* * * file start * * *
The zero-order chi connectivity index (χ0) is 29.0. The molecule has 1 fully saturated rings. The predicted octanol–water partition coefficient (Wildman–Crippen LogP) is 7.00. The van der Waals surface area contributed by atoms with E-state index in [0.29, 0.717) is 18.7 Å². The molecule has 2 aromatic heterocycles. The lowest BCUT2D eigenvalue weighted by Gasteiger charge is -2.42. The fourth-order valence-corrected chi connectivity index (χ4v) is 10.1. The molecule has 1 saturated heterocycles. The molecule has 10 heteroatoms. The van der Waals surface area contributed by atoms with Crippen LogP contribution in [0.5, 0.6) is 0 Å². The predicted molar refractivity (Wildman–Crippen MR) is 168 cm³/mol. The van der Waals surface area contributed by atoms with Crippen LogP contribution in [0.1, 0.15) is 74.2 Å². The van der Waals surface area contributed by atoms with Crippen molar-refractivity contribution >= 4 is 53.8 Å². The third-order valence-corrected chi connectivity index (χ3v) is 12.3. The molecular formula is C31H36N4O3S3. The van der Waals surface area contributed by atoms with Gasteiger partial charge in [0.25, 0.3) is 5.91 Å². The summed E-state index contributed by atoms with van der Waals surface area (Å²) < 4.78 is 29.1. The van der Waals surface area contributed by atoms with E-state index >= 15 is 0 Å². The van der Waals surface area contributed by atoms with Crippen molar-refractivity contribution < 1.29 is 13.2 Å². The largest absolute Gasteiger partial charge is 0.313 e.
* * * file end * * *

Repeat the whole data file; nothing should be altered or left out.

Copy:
The zero-order chi connectivity index (χ0) is 29.0. The molecule has 1 fully saturated rings. The predicted octanol–water partition coefficient (Wildman–Crippen LogP) is 7.00. The van der Waals surface area contributed by atoms with E-state index in [0.29, 0.717) is 18.7 Å². The molecule has 2 aromatic heterocycles. The lowest BCUT2D eigenvalue weighted by Gasteiger charge is -2.42. The fourth-order valence-corrected chi connectivity index (χ4v) is 10.1. The molecule has 1 saturated heterocycles. The molecule has 10 heteroatoms. The van der Waals surface area contributed by atoms with Crippen LogP contribution in [0.5, 0.6) is 0 Å². The predicted molar refractivity (Wildman–Crippen MR) is 168 cm³/mol. The van der Waals surface area contributed by atoms with Crippen LogP contribution in [0.1, 0.15) is 74.2 Å². The van der Waals surface area contributed by atoms with Crippen molar-refractivity contribution >= 4 is 53.8 Å². The third-order valence-corrected chi connectivity index (χ3v) is 12.3. The molecular formula is C31H36N4O3S3. The van der Waals surface area contributed by atoms with Gasteiger partial charge in [0.25, 0.3) is 5.91 Å². The summed E-state index contributed by atoms with van der Waals surface area (Å²) < 4.78 is 29.1. The van der Waals surface area contributed by atoms with E-state index >= 15 is 0 Å². The van der Waals surface area contributed by atoms with Crippen molar-refractivity contribution < 1.29 is 13.2 Å². The largest absolute Gasteiger partial charge is 0.313 e.